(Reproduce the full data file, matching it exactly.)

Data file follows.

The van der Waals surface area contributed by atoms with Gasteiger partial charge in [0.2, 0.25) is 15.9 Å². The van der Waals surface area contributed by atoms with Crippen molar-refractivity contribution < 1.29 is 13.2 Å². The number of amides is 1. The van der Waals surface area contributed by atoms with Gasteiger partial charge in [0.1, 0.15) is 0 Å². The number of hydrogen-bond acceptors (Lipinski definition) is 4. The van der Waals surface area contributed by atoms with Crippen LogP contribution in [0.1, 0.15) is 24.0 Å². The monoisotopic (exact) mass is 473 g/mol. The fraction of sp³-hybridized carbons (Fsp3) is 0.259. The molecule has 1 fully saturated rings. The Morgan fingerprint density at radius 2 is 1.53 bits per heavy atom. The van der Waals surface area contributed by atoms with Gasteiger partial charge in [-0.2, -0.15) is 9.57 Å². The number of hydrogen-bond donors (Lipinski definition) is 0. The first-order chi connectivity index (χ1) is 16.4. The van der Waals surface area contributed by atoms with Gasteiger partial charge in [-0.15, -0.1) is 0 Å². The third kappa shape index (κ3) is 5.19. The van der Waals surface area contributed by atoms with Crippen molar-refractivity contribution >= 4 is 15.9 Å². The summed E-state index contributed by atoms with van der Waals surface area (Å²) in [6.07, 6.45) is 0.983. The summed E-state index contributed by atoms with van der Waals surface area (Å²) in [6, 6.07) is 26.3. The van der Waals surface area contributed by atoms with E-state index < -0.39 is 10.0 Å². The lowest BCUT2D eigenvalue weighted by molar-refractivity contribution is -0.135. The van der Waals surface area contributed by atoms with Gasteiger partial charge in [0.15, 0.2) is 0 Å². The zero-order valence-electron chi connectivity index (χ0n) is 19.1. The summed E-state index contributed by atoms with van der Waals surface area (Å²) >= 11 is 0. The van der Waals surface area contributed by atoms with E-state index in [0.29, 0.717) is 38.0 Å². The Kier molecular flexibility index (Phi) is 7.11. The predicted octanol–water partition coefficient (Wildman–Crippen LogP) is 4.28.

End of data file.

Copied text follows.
The van der Waals surface area contributed by atoms with Gasteiger partial charge in [0.2, 0.25) is 15.9 Å². The van der Waals surface area contributed by atoms with Crippen molar-refractivity contribution < 1.29 is 13.2 Å². The number of amides is 1. The van der Waals surface area contributed by atoms with Gasteiger partial charge in [0.1, 0.15) is 0 Å². The number of hydrogen-bond acceptors (Lipinski definition) is 4. The van der Waals surface area contributed by atoms with Crippen LogP contribution in [0.1, 0.15) is 24.0 Å². The monoisotopic (exact) mass is 473 g/mol. The fraction of sp³-hybridized carbons (Fsp3) is 0.259. The molecule has 1 fully saturated rings. The Morgan fingerprint density at radius 2 is 1.53 bits per heavy atom. The van der Waals surface area contributed by atoms with Gasteiger partial charge in [-0.2, -0.15) is 9.57 Å². The number of hydrogen-bond donors (Lipinski definition) is 0. The first-order chi connectivity index (χ1) is 16.4. The van der Waals surface area contributed by atoms with Gasteiger partial charge in [-0.15, -0.1) is 0 Å². The third kappa shape index (κ3) is 5.19. The van der Waals surface area contributed by atoms with Crippen molar-refractivity contribution >= 4 is 15.9 Å². The summed E-state index contributed by atoms with van der Waals surface area (Å²) in [6.07, 6.45) is 0.983. The summed E-state index contributed by atoms with van der Waals surface area (Å²) in [6, 6.07) is 26.3. The van der Waals surface area contributed by atoms with E-state index < -0.39 is 10.0 Å². The lowest BCUT2D eigenvalue weighted by molar-refractivity contribution is -0.135. The van der Waals surface area contributed by atoms with Gasteiger partial charge in [0.15, 0.2) is 0 Å². The zero-order valence-electron chi connectivity index (χ0n) is 19.1. The summed E-state index contributed by atoms with van der Waals surface area (Å²) >= 11 is 0. The van der Waals surface area contributed by atoms with E-state index in [0.29, 0.717) is 38.0 Å². The Kier molecular flexibility index (Phi) is 7.11. The predicted octanol–water partition coefficient (Wildman–Crippen LogP) is 4.28.